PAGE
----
Virtually any model worth its salt long ago abandoned uncouth metrics like wins and losses in favor of more nuanced metrics like margin of victory. But such proxies are only valuable so long as they’re a more reliable predictor of winning than winning itself. In contexts like baseball (where results are fairly close to a random walk) or football (where sample sizes are always small), looking predominantly at differentials in runs or points may be a sound analytical strategy. But in many sports — and especially basketball — winning is a demonstrably discrete and valuable skill independent from scoring and allowing points. This is why, as I’ve written before, a good model for predicting outcomes should account for both a team’s winning percentage AND its margin of victory.
How much you weight each one depends on the amount of data you have and what you’re trying to predict.
In the NBA playoffs, the skill of winning is especially important because — and this is seriously one of my favorite things in all of sports — being good at “winning” manifests both in playoff games and playoff series. “Winning” teams not only win playoff games more than their margin of victory implies, but they win playoff series even more often than that.
Thus, seemingly unlikely things like the Warriors’ coming back from 3-1 to beat the Thunder in seven games happen significantly more often for teams with a demonstrated knack for winning.
Overall, here’s how the chances of winning a seven-game series change when you adjust the relative weight of win rates and margin of victory to account for playoff dynamics:
Note how stratified the regular season coloring is: For any given level of margin of victory, having 10 more wins only affects the odds of winning a (theoretical) series by 5 to 10 percentage points. In the playoffs, on the other hand, the ranges are staggering. If team A is a net of 2 points per game better than team B, its chances of winning the series may vary by as much as 30 percentage points depending on the teams’ relative win-loss records.
3. Champs gonna champ
Championship experience matters. A lot. And recent champs win way more than similarly situated non-champs.
Winning an NBA championship is really hard. And surprise: Teams that pull it off and then keep playing at a high level are likely to do well in the playoffs.
Indeed, having demonstrated an ability to win a championship continues to be a strong indicator of a team’s ability to compete for another for several years. Below is a chart that shows all teams since 1984 that finished within five games of the best record in the regular season arranged by their winning percentage and how many other teams finished within five games of the best record as well (our proxy for competition). The differences between those that had won a title within the previous five years (our proxy for championship experience) and those that had not are withering:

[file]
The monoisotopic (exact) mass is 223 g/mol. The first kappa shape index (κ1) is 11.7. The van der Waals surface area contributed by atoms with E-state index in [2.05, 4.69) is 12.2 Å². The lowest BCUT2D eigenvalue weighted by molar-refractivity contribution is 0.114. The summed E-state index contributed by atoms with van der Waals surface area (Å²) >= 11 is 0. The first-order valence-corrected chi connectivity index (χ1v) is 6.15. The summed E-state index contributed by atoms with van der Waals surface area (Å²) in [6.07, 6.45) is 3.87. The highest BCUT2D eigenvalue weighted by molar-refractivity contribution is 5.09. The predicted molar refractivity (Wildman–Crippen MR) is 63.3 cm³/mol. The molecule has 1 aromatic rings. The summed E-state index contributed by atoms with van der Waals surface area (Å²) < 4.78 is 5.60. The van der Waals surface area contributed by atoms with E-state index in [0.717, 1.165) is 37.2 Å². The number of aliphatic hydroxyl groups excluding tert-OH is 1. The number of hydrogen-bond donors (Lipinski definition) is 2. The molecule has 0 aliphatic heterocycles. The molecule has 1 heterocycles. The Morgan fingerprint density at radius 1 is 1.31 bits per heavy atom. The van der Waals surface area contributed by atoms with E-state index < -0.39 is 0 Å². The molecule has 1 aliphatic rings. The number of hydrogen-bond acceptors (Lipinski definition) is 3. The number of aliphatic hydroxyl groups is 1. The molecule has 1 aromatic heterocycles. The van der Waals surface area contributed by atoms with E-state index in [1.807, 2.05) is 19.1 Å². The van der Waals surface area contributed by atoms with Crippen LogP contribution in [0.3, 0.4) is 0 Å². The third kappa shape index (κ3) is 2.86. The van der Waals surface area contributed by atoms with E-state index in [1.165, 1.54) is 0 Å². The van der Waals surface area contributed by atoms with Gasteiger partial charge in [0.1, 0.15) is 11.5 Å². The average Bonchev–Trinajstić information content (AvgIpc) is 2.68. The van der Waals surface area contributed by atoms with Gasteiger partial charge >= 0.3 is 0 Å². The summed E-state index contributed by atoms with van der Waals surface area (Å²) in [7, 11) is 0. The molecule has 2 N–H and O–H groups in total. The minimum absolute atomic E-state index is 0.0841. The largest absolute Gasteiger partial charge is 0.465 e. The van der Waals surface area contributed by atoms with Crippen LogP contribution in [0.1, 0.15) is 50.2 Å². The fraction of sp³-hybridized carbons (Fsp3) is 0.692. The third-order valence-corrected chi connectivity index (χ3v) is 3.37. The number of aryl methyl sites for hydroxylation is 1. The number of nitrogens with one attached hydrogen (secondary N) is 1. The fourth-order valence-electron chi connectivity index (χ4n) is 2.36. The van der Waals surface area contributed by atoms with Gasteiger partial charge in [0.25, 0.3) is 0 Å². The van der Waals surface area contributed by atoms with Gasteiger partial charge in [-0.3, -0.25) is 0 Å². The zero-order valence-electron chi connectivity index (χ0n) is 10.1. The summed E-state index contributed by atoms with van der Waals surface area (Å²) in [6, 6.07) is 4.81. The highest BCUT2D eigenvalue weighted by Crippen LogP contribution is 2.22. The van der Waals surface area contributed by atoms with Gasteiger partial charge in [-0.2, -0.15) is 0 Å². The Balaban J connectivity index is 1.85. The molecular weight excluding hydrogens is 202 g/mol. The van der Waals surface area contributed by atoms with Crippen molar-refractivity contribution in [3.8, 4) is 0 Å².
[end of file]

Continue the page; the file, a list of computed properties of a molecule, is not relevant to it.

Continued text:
Nine of the 10 teams that had the best record free and clear (no teams within five games) won the championship (including all five with championship experience). That leaves 22 seasons in which no such team existed. In 12 of those 22, the title was won by a team with championship experience (out of 29 such teams “competing”, or 41 percent); in seven, the title was won by a team with no championship experience (out of 50 such teams competing, or 14 percent). Only three seasons had champions that finished more than five games back (of 273 such playoff teams in those years, or ~1 percent).
Of the 16 teams that had the best record in the league, at least one challenger within five games and no championship experience, only two won the title — and both times it was the San Antonio Spurs.
All clichés considered
To show how much these clichés potentially affect real predictions, I’ve created a series of models to predict the outcome of the NBA Finals series between the Warriors and the Cavs using different methods and sets of variables discussed above (for championship experience, I introduced a “has more recent championship experience within past five years” variable2). Here are the results, with methods ordered from least to most predictive:3
|PROJECTION BY||USING||CHANCE OF WINNING|
|Game||Elo difference — regular-season dynamics||69.0%|
|Game||Elo difference — playoff dynamics||74.0|
|Series||Elo difference and win difference||90.2|
|Series||Elo difference, win difference and championship experience||94.2|
|Series||Championship experience and win difference||95.0|
Obviously, this doesn’t account for particulars like the Cavs turning it on or that a twice-injured Steph Curry has looked shaky at times. And as of this writing, betting lines seem to agree with the standard models, generally installing the Warriors as a slightly better than 2-1 favorite. But if history is any kind of guide this year, the unconventional wisdom may be significantly understating the Warriors’ chances.
Check out our latest NBA predictions.